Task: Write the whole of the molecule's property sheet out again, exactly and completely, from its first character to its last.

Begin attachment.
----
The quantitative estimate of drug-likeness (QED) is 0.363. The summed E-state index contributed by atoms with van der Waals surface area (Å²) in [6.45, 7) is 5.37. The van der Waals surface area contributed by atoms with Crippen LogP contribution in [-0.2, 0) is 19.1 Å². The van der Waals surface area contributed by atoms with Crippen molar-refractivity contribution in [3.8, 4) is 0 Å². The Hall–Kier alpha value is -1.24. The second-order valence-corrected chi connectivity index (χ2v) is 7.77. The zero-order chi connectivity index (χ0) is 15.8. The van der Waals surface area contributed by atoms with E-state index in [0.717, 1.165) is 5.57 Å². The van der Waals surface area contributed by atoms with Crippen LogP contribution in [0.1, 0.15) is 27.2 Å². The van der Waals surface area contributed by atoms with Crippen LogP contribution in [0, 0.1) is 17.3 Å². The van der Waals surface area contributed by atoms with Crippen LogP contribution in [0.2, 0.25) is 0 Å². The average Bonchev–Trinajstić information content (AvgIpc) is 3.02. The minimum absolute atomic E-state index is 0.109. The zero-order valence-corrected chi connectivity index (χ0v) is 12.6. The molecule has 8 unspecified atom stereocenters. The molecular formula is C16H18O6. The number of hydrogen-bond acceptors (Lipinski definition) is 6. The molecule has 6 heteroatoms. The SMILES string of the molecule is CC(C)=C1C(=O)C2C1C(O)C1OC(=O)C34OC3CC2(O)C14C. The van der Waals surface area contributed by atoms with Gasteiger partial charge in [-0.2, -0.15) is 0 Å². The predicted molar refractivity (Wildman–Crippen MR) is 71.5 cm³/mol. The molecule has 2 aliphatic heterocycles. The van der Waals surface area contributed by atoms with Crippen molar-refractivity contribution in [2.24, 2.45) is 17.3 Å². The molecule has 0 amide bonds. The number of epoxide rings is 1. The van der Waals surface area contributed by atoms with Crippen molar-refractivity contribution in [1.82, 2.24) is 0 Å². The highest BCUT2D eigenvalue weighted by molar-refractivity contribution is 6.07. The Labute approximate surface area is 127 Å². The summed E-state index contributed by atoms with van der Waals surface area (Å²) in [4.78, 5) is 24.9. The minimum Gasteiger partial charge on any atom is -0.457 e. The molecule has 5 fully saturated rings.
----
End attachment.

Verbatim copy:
The quantitative estimate of drug-likeness (QED) is 0.363. The summed E-state index contributed by atoms with van der Waals surface area (Å²) in [6.45, 7) is 5.37. The van der Waals surface area contributed by atoms with Crippen LogP contribution in [-0.2, 0) is 19.1 Å². The van der Waals surface area contributed by atoms with Crippen molar-refractivity contribution in [3.8, 4) is 0 Å². The Hall–Kier alpha value is -1.24. The second-order valence-corrected chi connectivity index (χ2v) is 7.77. The zero-order chi connectivity index (χ0) is 15.8. The van der Waals surface area contributed by atoms with E-state index in [0.717, 1.165) is 5.57 Å². The van der Waals surface area contributed by atoms with Crippen LogP contribution in [0.1, 0.15) is 27.2 Å². The van der Waals surface area contributed by atoms with Crippen LogP contribution in [0, 0.1) is 17.3 Å². The van der Waals surface area contributed by atoms with Crippen LogP contribution in [0.2, 0.25) is 0 Å². The average Bonchev–Trinajstić information content (AvgIpc) is 3.02. The minimum absolute atomic E-state index is 0.109. The zero-order valence-corrected chi connectivity index (χ0v) is 12.6. The molecule has 8 unspecified atom stereocenters. The molecular formula is C16H18O6. The number of hydrogen-bond acceptors (Lipinski definition) is 6. The molecule has 6 heteroatoms. The SMILES string of the molecule is CC(C)=C1C(=O)C2C1C(O)C1OC(=O)C34OC3CC2(O)C14C. The van der Waals surface area contributed by atoms with Gasteiger partial charge in [-0.2, -0.15) is 0 Å². The predicted molar refractivity (Wildman–Crippen MR) is 71.5 cm³/mol. The molecule has 2 aliphatic heterocycles. The van der Waals surface area contributed by atoms with Crippen molar-refractivity contribution in [2.24, 2.45) is 17.3 Å². The molecule has 0 amide bonds. The number of epoxide rings is 1. The van der Waals surface area contributed by atoms with Crippen molar-refractivity contribution in [1.82, 2.24) is 0 Å². The highest BCUT2D eigenvalue weighted by molar-refractivity contribution is 6.07. The Labute approximate surface area is 127 Å². The summed E-state index contributed by atoms with van der Waals surface area (Å²) in [4.78, 5) is 24.9. The minimum Gasteiger partial charge on any atom is -0.457 e. The molecule has 5 fully saturated rings.